After the late surge, many expected a breakout year from Kaepernick in 2014. Unfortunately, the season was largely a disaster. Outside distractions from the Harbaugh/Jed York fiasco no doubt played a part, but Kaepernick largely regressed as a passer.

He seemed to struggle to see the field and often broke the pocket too early. In turn, his team couldn't score points as he led the starting offense to only 29 touchdowns all year.

The offensive line was partially to blame, as poor pass protection was often the norm and Kaepernick seemed skittish possibly because of it. The 49ers allowed a sack percentage of 9.6, which was the third worse in the NFL. That number shouldn't be overly shocking though, as it was near the bottom of the league in every season under Harbaugh. They were sixth worst in 2011 (8.9 percent), third worst in 2012 (8.6 percent) and fourth worst in 2013 (8.6 percent). Still, with Daniel Kilgore and Anthony Davis returning to full health, as well as a full training camp from Alex Boone, the unit should be much improved next year if healthy.

Another issue was the fact that even though the 49ers had brand name players at wide out in Anquan Boldin, Michael Crabtree and Stevie Johnson, they were all kind of the same receiver. Each is more of a possession guy, and defenses were never worried about the deep ball. In turn, San Francisco was forced to play offense in a box, without any real threat of the big play.

With Smith now in the fold (and Vernon Davis presumably healthy), that won't be the case in 2015. For the first time in recent memory, the Niners have a legitimate deep threat, a tight end that causes mismatches, and someone to move the chains underneath in Boldin. They also have a versatile weapon in Bruce Eillington that can allow offensive coordinator Geep Cryst to get creative.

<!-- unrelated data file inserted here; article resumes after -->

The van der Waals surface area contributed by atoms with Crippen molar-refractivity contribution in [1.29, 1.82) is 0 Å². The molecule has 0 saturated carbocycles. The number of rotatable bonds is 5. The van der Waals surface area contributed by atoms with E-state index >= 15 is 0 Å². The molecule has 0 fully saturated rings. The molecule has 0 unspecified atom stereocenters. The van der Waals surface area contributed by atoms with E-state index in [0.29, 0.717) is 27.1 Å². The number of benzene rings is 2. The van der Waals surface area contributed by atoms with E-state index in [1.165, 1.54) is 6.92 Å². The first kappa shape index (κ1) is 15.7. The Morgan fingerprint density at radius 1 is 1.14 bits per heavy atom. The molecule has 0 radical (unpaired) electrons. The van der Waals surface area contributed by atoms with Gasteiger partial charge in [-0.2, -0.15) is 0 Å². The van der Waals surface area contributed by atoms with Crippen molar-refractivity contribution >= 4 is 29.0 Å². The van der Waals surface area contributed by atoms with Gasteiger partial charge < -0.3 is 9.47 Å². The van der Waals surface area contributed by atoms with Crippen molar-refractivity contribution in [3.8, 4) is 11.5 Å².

Something else that you could say hurt Kaepernick was the team's reluctance to throw to their running backs. Per Pro Football Focus, the 49ers attempted five screen passes to their running backs in 2014 (although I can't remember any of them) and the backs had 44 receptions totals.

With Reggie Bush now in the fold to go along with Carlos Hyde and Kendall Hunter, it would appear that using the running backs in the passing game will be something the team will look to do this upcoming season. Taking a check down can only help in Kaepernick's development, as 2nd-and-5 is much easier on a quarterback than 2nd-and-12.

The long and the short of it is, while some of the faces have changed, and more young players will begin to be worked in, Kaepernick still has a lot of talent around him. If he develops as a passer, there's no reason the 49ers can't be playoff team in 2015. As the years go on though, he'll have to continue to get better or San Francisco could be in trouble.

The 2016 season could bring even more transition if Boldin and Vernon Davis are no longer with the team. If younger players take their spots, they'll need a reliable veteran quarterback to continue to move the offense. Kaepernick doesn't have to be Tom Brady, but he will have to elevate his overall game to a Pro Bowl level.

Here's some food for thought though...if Kaepernick plays in 2015 the way he did last season, will he even be the quarterback in San Francisco come 2016?

Al Sacco has covered the 49ers for various sites over the years. He's been a guest on multiple podcasts and had his work used on ESPN NFL Insiders. Follow Al on Twitter @AlSacco49